Oil shock in reverse

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For years the issues has been out of control oil prices to the upside. Domestically that’s been a huge issue as energy independence became a rallying cry as the United States and other Western economies were at the mercy of OPEC and high oil prices.

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Paris Climate Deal Offers Hope

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In an historic development, 195 nations agreed to a framework to reduce carbon emissions and hopefully reduce the warming of the planet. It was a huge win for Barack Obama and others around the world who worked for years to bring this agreement about. Republicans are trashing the agreement, but this progress on climate change may be one of Obama’s most significant accomplishments.

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July 2015 is the warmest month on record

Every time we get a cool day or a lot of snow, it seems like some genius has to chirp about global warming.

Well, not you have an interesting, but potentially very problematic, fact to throw back at them . . .

More alarming news on rising sea levels

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When you read this study claiming that sea levels in the US Northeast rose almost 3.9 inches between 2009 and 2010, you start to wonder just how bad all of this can get. The oceans are getting warmer, the ice caps are melting, and the ocean currents are also being disrupted.

Yes, similar changes have happened in the Earth’s history, but not with millions of people living along the coastlines.

Is China finally waking up to its pollution crisis?

Expect the global warming issue to blow up again as the Obama Administration gears up to issue new EPA regulations. Conservatives have argued for years now that anything the US does is moot given China’s massive pollution problem. But as Jonathan Cohen points out, China is finally starting to move on these issues, as even hard-core dictators can be affected by choking pollution:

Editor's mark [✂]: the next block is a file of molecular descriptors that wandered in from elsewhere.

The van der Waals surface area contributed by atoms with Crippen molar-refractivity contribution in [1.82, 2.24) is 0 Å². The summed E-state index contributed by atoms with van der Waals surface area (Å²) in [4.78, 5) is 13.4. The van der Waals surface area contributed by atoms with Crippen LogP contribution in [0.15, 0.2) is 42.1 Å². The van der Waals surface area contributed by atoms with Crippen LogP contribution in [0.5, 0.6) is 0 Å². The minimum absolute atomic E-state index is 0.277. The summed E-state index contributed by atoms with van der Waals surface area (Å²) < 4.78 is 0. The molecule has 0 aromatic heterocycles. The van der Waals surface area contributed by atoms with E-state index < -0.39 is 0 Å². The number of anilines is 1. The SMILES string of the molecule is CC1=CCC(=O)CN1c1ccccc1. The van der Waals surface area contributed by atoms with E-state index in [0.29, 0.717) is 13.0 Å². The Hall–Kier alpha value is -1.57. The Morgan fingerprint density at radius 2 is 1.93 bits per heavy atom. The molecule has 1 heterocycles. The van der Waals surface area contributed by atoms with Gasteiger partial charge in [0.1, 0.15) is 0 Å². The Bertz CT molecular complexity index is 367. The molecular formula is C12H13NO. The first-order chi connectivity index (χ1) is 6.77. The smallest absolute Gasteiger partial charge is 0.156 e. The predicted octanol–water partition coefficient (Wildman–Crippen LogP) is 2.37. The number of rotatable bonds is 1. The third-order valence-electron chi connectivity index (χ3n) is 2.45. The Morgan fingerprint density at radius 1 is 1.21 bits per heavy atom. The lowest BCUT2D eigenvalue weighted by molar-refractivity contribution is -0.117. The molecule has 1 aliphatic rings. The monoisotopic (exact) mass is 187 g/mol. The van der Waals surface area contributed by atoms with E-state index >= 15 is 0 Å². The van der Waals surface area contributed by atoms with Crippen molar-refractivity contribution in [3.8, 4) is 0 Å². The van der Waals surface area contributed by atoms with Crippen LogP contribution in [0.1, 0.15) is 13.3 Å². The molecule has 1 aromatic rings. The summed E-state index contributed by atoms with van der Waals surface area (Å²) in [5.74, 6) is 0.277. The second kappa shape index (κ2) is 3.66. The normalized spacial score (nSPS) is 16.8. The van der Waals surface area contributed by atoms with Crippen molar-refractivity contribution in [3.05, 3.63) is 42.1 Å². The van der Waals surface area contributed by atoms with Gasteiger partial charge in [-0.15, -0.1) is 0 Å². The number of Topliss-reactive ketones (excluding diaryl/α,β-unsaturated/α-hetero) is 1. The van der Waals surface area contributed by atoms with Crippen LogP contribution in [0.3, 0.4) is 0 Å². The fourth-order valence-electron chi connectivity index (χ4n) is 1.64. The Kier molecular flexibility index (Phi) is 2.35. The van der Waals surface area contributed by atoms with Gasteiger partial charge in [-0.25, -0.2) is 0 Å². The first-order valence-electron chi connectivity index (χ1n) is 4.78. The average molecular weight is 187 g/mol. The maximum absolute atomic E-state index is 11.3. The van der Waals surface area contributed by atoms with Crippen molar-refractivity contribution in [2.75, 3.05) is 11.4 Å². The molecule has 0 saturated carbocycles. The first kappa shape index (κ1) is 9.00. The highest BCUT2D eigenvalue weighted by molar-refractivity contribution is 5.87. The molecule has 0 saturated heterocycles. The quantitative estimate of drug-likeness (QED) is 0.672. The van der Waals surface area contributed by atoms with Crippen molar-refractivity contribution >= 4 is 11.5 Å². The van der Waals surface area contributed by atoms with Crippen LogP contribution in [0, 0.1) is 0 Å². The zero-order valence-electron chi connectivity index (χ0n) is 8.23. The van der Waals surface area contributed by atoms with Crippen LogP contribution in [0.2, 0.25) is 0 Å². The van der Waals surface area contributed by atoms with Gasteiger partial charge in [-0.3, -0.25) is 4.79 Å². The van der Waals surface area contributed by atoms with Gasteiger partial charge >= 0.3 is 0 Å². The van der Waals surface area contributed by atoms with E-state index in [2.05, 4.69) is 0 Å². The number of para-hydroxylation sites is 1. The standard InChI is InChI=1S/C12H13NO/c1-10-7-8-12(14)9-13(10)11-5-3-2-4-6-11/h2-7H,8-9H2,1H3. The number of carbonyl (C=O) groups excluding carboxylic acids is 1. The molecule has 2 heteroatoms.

In recent years, the Chinese have imposed fuel mileage and appliance efficiency standards, similar in many respects to those in the U.S. Just this week, officials in Beijing announced that the government would be taking another 5 million aging cars off the nation’s road. China has also set up pilot versions of tradable pollution permits—in other words, “cap-and-trade” schemes—for various industries. Officials say they hope to make these nationwide soon. And one reason the Chinese government was so eager to sign that massive new deal with Russia, allowing the import of natural gas, was because it’s desperate to find alternatives to coal. “For a long time, opponents [of new regulations] said we’ll get hoodwinked, because China won’t do anything,” says David Doniger, director of the Climate and Clean Air Program at the Natural Resources Defense Council. “That’s just not true.”

This is a positive development, and hopefully it continues. If China gets more serious about this, then it can give political cover to those around the world trying to put a lid on carbon emissions.

Cohen points out that any new EPA regulations can put further pressure on China to act.

Expect to hear plenty of noise about this over the coming months.

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